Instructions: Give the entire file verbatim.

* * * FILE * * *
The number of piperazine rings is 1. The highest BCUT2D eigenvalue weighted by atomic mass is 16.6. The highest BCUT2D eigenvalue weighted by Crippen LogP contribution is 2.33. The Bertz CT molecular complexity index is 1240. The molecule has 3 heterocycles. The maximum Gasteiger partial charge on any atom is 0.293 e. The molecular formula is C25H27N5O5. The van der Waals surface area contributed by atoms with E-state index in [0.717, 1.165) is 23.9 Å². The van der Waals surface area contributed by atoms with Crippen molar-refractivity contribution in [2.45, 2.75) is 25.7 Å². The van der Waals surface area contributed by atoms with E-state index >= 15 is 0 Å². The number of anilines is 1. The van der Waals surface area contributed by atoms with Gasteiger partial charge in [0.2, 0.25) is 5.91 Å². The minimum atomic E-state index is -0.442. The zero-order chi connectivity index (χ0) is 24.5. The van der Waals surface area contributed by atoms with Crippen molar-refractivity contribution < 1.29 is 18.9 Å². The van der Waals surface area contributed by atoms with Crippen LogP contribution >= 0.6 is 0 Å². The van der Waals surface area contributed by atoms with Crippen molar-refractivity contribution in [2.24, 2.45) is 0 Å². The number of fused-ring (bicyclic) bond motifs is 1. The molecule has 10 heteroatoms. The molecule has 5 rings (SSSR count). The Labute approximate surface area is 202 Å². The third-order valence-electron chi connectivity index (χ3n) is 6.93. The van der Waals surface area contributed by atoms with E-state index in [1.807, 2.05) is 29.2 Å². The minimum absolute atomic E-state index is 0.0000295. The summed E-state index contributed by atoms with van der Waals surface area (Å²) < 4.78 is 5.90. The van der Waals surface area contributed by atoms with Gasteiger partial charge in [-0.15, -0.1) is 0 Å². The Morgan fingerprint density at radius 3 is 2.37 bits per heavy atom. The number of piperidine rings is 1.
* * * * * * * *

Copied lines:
The number of piperazine rings is 1. The highest BCUT2D eigenvalue weighted by atomic mass is 16.6. The highest BCUT2D eigenvalue weighted by Crippen LogP contribution is 2.33. The Bertz CT molecular complexity index is 1240. The molecule has 3 heterocycles. The maximum Gasteiger partial charge on any atom is 0.293 e. The molecular formula is C25H27N5O5. The van der Waals surface area contributed by atoms with E-state index in [0.717, 1.165) is 23.9 Å². The van der Waals surface area contributed by atoms with Crippen molar-refractivity contribution in [2.45, 2.75) is 25.7 Å². The van der Waals surface area contributed by atoms with E-state index >= 15 is 0 Å². The number of anilines is 1. The van der Waals surface area contributed by atoms with Gasteiger partial charge in [0.2, 0.25) is 5.91 Å². The minimum atomic E-state index is -0.442. The zero-order chi connectivity index (χ0) is 24.5. The van der Waals surface area contributed by atoms with Crippen molar-refractivity contribution < 1.29 is 18.9 Å². The van der Waals surface area contributed by atoms with Crippen LogP contribution >= 0.6 is 0 Å². The van der Waals surface area contributed by atoms with Crippen molar-refractivity contribution in [2.24, 2.45) is 0 Å². The number of fused-ring (bicyclic) bond motifs is 1. The molecule has 10 heteroatoms. The molecule has 5 rings (SSSR count). The Labute approximate surface area is 202 Å². The third-order valence-electron chi connectivity index (χ3n) is 6.93. The van der Waals surface area contributed by atoms with E-state index in [1.807, 2.05) is 29.2 Å². The minimum absolute atomic E-state index is 0.0000295. The summed E-state index contributed by atoms with van der Waals surface area (Å²) < 4.78 is 5.90. The van der Waals surface area contributed by atoms with Gasteiger partial charge in [-0.15, -0.1) is 0 Å². The Morgan fingerprint density at radius 3 is 2.37 bits per heavy atom. The number of piperidine rings is 1.